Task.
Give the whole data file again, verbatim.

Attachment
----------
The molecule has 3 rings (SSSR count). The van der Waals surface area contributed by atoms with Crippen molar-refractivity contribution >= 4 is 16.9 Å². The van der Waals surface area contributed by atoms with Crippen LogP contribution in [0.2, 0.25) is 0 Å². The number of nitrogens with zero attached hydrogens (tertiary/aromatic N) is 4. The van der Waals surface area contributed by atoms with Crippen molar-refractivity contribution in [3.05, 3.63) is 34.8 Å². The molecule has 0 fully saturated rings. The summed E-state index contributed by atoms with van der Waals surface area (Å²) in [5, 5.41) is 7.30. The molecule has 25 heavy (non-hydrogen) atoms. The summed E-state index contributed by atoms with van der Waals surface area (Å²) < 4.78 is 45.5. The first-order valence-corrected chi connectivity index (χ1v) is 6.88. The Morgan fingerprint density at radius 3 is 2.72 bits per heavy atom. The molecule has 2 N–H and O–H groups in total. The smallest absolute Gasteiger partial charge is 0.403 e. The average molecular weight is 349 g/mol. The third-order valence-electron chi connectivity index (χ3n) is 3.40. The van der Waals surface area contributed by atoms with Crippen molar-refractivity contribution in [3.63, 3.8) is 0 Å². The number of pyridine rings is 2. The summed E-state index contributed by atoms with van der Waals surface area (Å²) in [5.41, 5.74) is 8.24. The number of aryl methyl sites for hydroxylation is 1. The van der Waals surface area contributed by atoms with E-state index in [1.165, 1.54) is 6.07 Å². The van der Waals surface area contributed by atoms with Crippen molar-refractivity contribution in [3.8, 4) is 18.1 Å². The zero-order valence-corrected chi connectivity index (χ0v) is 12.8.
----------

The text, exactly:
The molecule has 3 rings (SSSR count). The van der Waals surface area contributed by atoms with Crippen molar-refractivity contribution >= 4 is 16.9 Å². The van der Waals surface area contributed by atoms with Crippen LogP contribution in [0.2, 0.25) is 0 Å². The number of nitrogens with zero attached hydrogens (tertiary/aromatic N) is 4. The van der Waals surface area contributed by atoms with Crippen molar-refractivity contribution in [3.05, 3.63) is 34.8 Å². The molecule has 0 fully saturated rings. The summed E-state index contributed by atoms with van der Waals surface area (Å²) in [5, 5.41) is 7.30. The molecule has 25 heavy (non-hydrogen) atoms. The summed E-state index contributed by atoms with van der Waals surface area (Å²) < 4.78 is 45.5. The first-order valence-corrected chi connectivity index (χ1v) is 6.88. The Morgan fingerprint density at radius 3 is 2.72 bits per heavy atom. The molecule has 2 N–H and O–H groups in total. The smallest absolute Gasteiger partial charge is 0.403 e. The average molecular weight is 349 g/mol. The third-order valence-electron chi connectivity index (χ3n) is 3.40. The van der Waals surface area contributed by atoms with Crippen molar-refractivity contribution in [3.63, 3.8) is 0 Å². The number of pyridine rings is 2. The summed E-state index contributed by atoms with van der Waals surface area (Å²) in [5.41, 5.74) is 8.24. The number of aryl methyl sites for hydroxylation is 1. The van der Waals surface area contributed by atoms with E-state index in [1.165, 1.54) is 6.07 Å². The van der Waals surface area contributed by atoms with Crippen molar-refractivity contribution in [3.8, 4) is 18.1 Å². The zero-order valence-corrected chi connectivity index (χ0v) is 12.8.